With the amount of rain we received this spring in a short duration, snow melt on tug hill and Lake Erie being well above the historical average, you can't just blame the dam. Even if the dam was not there, the St Lawrence can only let so much water out. With all the tributaries around the lake, the lake would still rise. Maybe not to the extent it did this year but it would still rise. The IJC could have let more water through the dam but shipping is apparently more important that thousands of home owners on Lake Ontario and the St Lawrence. Once the lake hit trigger levels, the IJC did not follow their own plan.


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It is important to remember that at the other end of the St Lawrence, there is a large city that was 5.5 feet under water, and there was extremely high water coming out of the Ottawa River as well as the St Lawrence.  If there is not a heavy enough ice over in January and February, it is not possible to release water at higher velocities without flooding the nearshores of the river, so the Board of Control was not able to " dump" water then.  This was basically the "perfect storm" of high water problems, and would have occurred under any regulation plan in place, and may have been worse in the pre-Seaway condition.   As to the shipping, they increased water release to the point where the big boats were starting to have navigation problems with the current levels and could have run aground at higher flows, leading to potentially damaging situations in the river.  Please also note the well above average discharges (all the areas above the yellow dots) from the larger tributaries along the lake, and remember that the farmers around here had next to nothing planted at Memorial Day because it had been raining so much.  The continued high discharges through the summer are a reflection of that continuing rain over much of the state. I know you get this, but a lot of these other guys don't have a clue.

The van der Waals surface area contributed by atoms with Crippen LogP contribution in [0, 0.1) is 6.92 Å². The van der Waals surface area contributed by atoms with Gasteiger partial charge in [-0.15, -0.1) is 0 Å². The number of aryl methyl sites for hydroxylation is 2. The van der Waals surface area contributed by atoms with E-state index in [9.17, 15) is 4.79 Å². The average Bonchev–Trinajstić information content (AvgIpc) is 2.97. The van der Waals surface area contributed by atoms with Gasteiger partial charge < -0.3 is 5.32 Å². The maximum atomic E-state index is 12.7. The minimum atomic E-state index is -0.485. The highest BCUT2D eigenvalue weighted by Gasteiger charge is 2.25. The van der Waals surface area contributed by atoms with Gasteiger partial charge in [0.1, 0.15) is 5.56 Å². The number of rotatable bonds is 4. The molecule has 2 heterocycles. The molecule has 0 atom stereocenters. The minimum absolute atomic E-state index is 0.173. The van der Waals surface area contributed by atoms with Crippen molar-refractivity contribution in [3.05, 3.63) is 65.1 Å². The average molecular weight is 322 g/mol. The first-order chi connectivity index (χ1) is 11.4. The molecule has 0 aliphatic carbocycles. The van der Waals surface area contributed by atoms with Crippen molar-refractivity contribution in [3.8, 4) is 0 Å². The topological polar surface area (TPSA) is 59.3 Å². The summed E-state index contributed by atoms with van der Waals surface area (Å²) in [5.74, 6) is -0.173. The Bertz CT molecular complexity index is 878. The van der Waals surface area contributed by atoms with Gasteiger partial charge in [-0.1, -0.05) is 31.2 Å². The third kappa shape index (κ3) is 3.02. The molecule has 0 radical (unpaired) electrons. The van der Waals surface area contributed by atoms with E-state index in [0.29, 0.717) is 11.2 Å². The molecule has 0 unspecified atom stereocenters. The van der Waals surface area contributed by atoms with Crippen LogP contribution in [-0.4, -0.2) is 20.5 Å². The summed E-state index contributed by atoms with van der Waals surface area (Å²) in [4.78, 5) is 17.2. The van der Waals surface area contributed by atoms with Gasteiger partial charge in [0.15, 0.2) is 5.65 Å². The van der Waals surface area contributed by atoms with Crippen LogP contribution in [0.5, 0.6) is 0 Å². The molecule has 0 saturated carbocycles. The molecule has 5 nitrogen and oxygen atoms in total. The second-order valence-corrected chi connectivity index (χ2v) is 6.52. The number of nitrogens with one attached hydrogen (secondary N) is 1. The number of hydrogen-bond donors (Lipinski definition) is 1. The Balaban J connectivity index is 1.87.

http://www.lre.usace.army.mil/Portals/69/docs/GreatLakesInfo/docs/WaterLevels/LTA-GLWL-Graph_2016.pdf?ver=2017-03-13-091619-203

 

 

graph?agency_cd=USGS&site_no=04250200&parm_cd=00060&period=365&format=gif_stats

graph?agency_cd=USGS&site_no=04231600&parm_cd=00060&period=365&format=gif_stats

graph?agency_cd=USGS&site_no=04260500&parm_cd=00060&period=365&format=gif_stats

graph?agency_cd=USGS&site_no=04249000&parm_cd=00060&period=365&format=gif_stats

 

Edited by Lucky13
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As Gambler says, they are projected to be down to normal by December.    I can also attest to it being higher, there is still water over the small pulloff on empire Blvd on Irondequoit Bay, and my fall fishing spot is still under water.

 

 

ontario.jpg

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10 hours ago, Lucky13 said:

This is really funny.  Sad that someone could think this way in this day and age, but, oh well!

  Really ??? And you are the resident expert , I bow to you . Any liquid going into a funnel is going to back up as the narrow part of the funnel impedes the flow. Sure the level is going to rise a little bit allowing more flow but it gets impeded around the round house and the Barge canal pier inflow slowing that process down.  How much more water would be flowing out of Erie if the Niagara  river was 3 miles wide and 60 feet deep in its entirety ? Now , to quote/paraphrase  the US Army Corp of Eng, Detroit ," as Lake Erie enters into the Niagara river it hits a width of 1500 feet and a depth of 17' at a rock ledge WHICH naturally controls its out flow" And what is  so sad about someone with a opinion ? Not the same as yours, so revert to the personal criticism card, nice . Time to move on to more pressing projects.

Edited by Bozeman Bob
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I have some professional experience in hydrology.  It is not a matter for opinion, it is a matter for science.  Sure, there is a some small amount of backwater caused by the constriction, but in comparison to the scale of the Lake, it is insignificant.  Make the channel deep enough and you end up with one lake, but that is not what you were ranting about. And you are the one who made all the noise about the "guvment conspiracy" to flood the lake, so rant on!

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A quick quote from our illustrious Governor in reference to the IJC.. "There  is a body we have no representation on that CONTROLS the levels in the lakes" " I think they made a mistake, and I think they better not repeat that mistake next year"" They should of gotten ahead of the problem, and kept the water level lower, and I hope they do it next year"   I guess its sad in this day and age to see someone like him saying that the IJC is to blame,  the same thing I said ,you pick the agency, it's all government in my mind.